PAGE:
Gharpedia.com helps to Build/Own/Rent/Buy/Sell/Repair/Maintain your dream house by providing all the tips & tricks in easy languages. It provides solutions to all problems pertaining to houses right from concept to completion and beyond including operation & maintenance, throughout the life of the buildings under one roof. The ultimate goal is the Health, Safety and Happiness of all.
Drying clothes is a headache for the homemaker’s, particularly for the people who are living in flats in high-rise buildings. Before the era of urbanization, i.e. during agriculture wave when people used to live in villages or small towns, people used to dry clothes outside the house in the backyard or a courtyard where they could easily dry their clothes in the natural air in the open on the clothesline. The problem is severe in developing countries where people can’t afford washer dryer.
The rapid urbanization has created high rise buildings where most of the people live in either 2 or 3 room flats. The furnished rooms including bathroom and kitchen have hardly any space for drying clothes, which is needed almost on a day to day basis. Therefore, people have no option but to use balconies, which otherwise are designed for some other purposes. The first provider of the balcony might have never thought that the one day in future, balconies would be used mostly for drying clothes and viewing processions on streets and not as an extended sit out. Even this challenge is unattended by architects.
Also Read: 8 Tips to Keep Warm Home in Winter
For Example, In Mumbai city, almost 55% people live in slums. There is no proper space available for drying clothes which is the major problem here. In Mumbai near Mahalaxmi, Dhobi Ghat was the most popular for laundry as shown in fig. some years ago.
Courtesy - goodfreephotos
Another example is Varanasi Ghat, where people dry their clothes on steps as shown in fig. But are these right practices of drying clothes?
Courtesy - shutterstock
Drying clothes outside the house is great, but it doesn’t work every time, especially in monsoon and in a humid climate. It is difficult for you to do it outdoors. In the absence of balconies, people use bedroom, bathrooms or passage between the rooms for drying clothes.
One of the major problems which become very critical in the monsoon, especially for a housewife, is -“how to dry clothes during this season”? These problems increase in a country like India where the power cuts are not uncommon. India is a country of villages, semi-urban, urban and metro cities. In villages, there is a wide open area, so there is enough space for drying clothes, but in urban and metro cities, one finds that there are small flats, where very little space is available to dry their clothes. In many of complexes, people are asked not to dry their clothes outside on a cloth line just because it gives an indecent look to the entrance complex.
They tie clothesline on the upper level of the balcony from the ceiling or on walls, or they just use the hand railings of the balcony or tie some strings on the hang railing for the same. In the absence of good design solutions, such crude devices have led to fatal accidents with people falling from the balconies claiming lives frequently.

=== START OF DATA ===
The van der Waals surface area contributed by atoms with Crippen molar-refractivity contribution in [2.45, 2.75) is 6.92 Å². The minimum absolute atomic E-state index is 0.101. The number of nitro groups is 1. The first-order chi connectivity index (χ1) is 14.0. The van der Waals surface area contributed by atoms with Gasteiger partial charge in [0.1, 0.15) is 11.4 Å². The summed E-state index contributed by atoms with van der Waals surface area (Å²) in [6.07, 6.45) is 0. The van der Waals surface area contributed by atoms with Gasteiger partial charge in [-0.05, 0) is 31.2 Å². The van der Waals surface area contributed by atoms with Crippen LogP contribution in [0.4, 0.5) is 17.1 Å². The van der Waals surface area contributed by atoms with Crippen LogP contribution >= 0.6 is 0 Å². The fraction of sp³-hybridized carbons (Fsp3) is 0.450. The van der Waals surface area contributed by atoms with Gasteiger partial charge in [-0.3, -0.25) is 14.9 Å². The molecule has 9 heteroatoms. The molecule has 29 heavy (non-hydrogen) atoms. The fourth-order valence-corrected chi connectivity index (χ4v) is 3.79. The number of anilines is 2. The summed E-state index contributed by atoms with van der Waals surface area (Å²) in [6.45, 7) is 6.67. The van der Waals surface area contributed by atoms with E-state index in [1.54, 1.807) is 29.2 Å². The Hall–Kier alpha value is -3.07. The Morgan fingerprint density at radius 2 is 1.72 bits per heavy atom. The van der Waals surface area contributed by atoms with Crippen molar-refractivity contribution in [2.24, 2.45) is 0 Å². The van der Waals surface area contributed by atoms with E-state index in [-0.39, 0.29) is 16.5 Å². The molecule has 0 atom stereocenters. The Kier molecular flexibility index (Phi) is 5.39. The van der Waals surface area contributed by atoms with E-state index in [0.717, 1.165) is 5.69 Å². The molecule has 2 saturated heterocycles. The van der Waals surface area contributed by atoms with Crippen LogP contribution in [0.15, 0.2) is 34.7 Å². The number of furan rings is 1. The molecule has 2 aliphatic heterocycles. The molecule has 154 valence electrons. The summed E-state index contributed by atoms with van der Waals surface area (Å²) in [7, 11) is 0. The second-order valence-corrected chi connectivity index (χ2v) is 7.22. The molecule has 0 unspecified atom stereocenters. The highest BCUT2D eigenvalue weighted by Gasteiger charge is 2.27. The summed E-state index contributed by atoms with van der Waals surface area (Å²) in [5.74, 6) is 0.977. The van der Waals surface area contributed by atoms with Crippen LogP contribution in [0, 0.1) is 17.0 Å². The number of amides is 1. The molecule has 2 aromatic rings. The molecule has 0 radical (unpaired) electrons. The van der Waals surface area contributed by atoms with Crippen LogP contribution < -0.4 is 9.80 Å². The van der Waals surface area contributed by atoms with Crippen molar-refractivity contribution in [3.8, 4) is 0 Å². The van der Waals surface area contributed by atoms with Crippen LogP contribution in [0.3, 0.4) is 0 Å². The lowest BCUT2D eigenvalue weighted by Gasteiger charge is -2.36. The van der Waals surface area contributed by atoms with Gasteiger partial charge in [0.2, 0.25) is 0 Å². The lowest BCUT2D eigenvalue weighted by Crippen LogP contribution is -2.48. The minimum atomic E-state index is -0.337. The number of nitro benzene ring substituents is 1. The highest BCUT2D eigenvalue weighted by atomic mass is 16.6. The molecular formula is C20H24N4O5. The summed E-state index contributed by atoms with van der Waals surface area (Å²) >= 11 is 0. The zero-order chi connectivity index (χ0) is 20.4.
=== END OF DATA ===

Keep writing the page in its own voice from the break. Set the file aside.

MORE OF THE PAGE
Courtesy - everydayminimalist
Hence, drying clothes indoors is a major burning problem, especially in India and South East Asia.
Also Read: Safety Tips while House Cleaning
Further, normally during cold climate, clothes take a long time to dry as the proper sunlight is not available but that will also depend upon humidity present. It depends on the location where you live. Also, drying clothes outside the house takes a longer time to dry. That means you need drying clothes indoors. There are two major options, hanging them up or use the mechanical dryer.
For example, In North India, during the snowfall, people cannot hang their clothes outside the house. Hence they dry their clothes inside the house as there is no other option. So it takes a long time to dry the clothes.
Minimum Space Required
For a family of 4 to 5 person considering 6 to 7 garments per person (including small and large), there would be around 25 to 35 garments to dry which needs minimum horizontal space of 30 to 50 ft. in length. One needs 3 to 4 hours of daytime for drying, depending upon the season. Hence for a 10’0” wide balcony, you need to tie minimum two and preferably three rows of strings at 8” to 12” apart.
Unfortunately, this challenge has remained unattended by even architects and builders. Hence people and most housewives have found out their own indigenously-developed devices including very crude devices in the absence of designed ones.
Drying clothes problem is thus big headache for the homemakers. This problem is more prevalent during monsoon season, particularly when it rains continuously for 2 to 3 days. The architects and designers need to find better solutions or builders need to provide space for it for solving this problem which will ultimately satisfy the housewife. Hence, this is the critical problem and a big headache for homemaker but the right user-friendly solution is still not found and search continues. However here at gharpedia, we have linked and compiled various solutions which have been adopted at one or other place. We hope one of them might be suitable for you. You may therefore refer “Tips for Drying Clothes Indoors”.